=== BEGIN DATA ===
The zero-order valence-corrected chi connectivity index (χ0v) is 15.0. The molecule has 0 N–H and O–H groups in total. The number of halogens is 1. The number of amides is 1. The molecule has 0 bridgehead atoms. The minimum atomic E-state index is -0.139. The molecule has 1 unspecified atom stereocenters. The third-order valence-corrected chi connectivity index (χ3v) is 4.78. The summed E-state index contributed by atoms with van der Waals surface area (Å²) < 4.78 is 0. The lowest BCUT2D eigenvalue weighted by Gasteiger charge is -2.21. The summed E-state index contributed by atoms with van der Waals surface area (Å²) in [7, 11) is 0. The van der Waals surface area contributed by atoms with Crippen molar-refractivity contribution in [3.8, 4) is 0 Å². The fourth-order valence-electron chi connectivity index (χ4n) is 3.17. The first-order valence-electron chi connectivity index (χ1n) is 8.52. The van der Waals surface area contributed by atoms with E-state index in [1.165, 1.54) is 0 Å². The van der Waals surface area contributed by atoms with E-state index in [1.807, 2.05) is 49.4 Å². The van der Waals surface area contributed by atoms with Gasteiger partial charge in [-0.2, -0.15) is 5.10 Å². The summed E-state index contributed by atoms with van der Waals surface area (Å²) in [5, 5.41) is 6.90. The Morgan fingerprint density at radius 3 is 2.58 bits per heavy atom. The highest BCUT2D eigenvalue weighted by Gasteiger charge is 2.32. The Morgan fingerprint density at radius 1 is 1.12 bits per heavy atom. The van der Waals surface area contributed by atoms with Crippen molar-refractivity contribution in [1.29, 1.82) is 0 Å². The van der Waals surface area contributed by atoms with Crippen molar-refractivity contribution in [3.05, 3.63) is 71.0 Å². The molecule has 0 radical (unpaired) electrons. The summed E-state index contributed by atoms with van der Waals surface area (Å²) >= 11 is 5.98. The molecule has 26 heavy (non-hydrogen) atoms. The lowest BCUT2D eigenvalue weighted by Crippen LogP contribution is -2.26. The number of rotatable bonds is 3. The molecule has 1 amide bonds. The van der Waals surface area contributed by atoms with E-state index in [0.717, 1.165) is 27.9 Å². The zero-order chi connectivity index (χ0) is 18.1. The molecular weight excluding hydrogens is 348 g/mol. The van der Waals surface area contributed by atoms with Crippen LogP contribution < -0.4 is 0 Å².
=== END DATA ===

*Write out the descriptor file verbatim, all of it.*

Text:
The zero-order valence-corrected chi connectivity index (χ0v) is 15.0. The molecule has 0 N–H and O–H groups in total. The number of halogens is 1. The number of amides is 1. The molecule has 0 bridgehead atoms. The minimum atomic E-state index is -0.139. The molecule has 1 unspecified atom stereocenters. The third-order valence-corrected chi connectivity index (χ3v) is 4.78. The summed E-state index contributed by atoms with van der Waals surface area (Å²) < 4.78 is 0. The lowest BCUT2D eigenvalue weighted by Gasteiger charge is -2.21. The summed E-state index contributed by atoms with van der Waals surface area (Å²) in [7, 11) is 0. The van der Waals surface area contributed by atoms with Crippen molar-refractivity contribution in [3.8, 4) is 0 Å². The fourth-order valence-electron chi connectivity index (χ4n) is 3.17. The first-order valence-electron chi connectivity index (χ1n) is 8.52. The van der Waals surface area contributed by atoms with E-state index in [1.165, 1.54) is 0 Å². The van der Waals surface area contributed by atoms with E-state index in [1.807, 2.05) is 49.4 Å². The van der Waals surface area contributed by atoms with Gasteiger partial charge in [-0.2, -0.15) is 5.10 Å². The summed E-state index contributed by atoms with van der Waals surface area (Å²) in [5, 5.41) is 6.90. The Morgan fingerprint density at radius 3 is 2.58 bits per heavy atom. The highest BCUT2D eigenvalue weighted by Gasteiger charge is 2.32. The Morgan fingerprint density at radius 1 is 1.12 bits per heavy atom. The van der Waals surface area contributed by atoms with Crippen molar-refractivity contribution in [1.29, 1.82) is 0 Å². The van der Waals surface area contributed by atoms with Crippen molar-refractivity contribution in [3.05, 3.63) is 71.0 Å². The molecule has 0 radical (unpaired) electrons. The summed E-state index contributed by atoms with van der Waals surface area (Å²) >= 11 is 5.98. The molecule has 26 heavy (non-hydrogen) atoms. The lowest BCUT2D eigenvalue weighted by Crippen LogP contribution is -2.26. The number of rotatable bonds is 3. The molecule has 1 amide bonds. The van der Waals surface area contributed by atoms with E-state index in [0.717, 1.165) is 27.9 Å². The zero-order chi connectivity index (χ0) is 18.1. The molecular weight excluding hydrogens is 348 g/mol. The van der Waals surface area contributed by atoms with Crippen LogP contribution < -0.4 is 0 Å².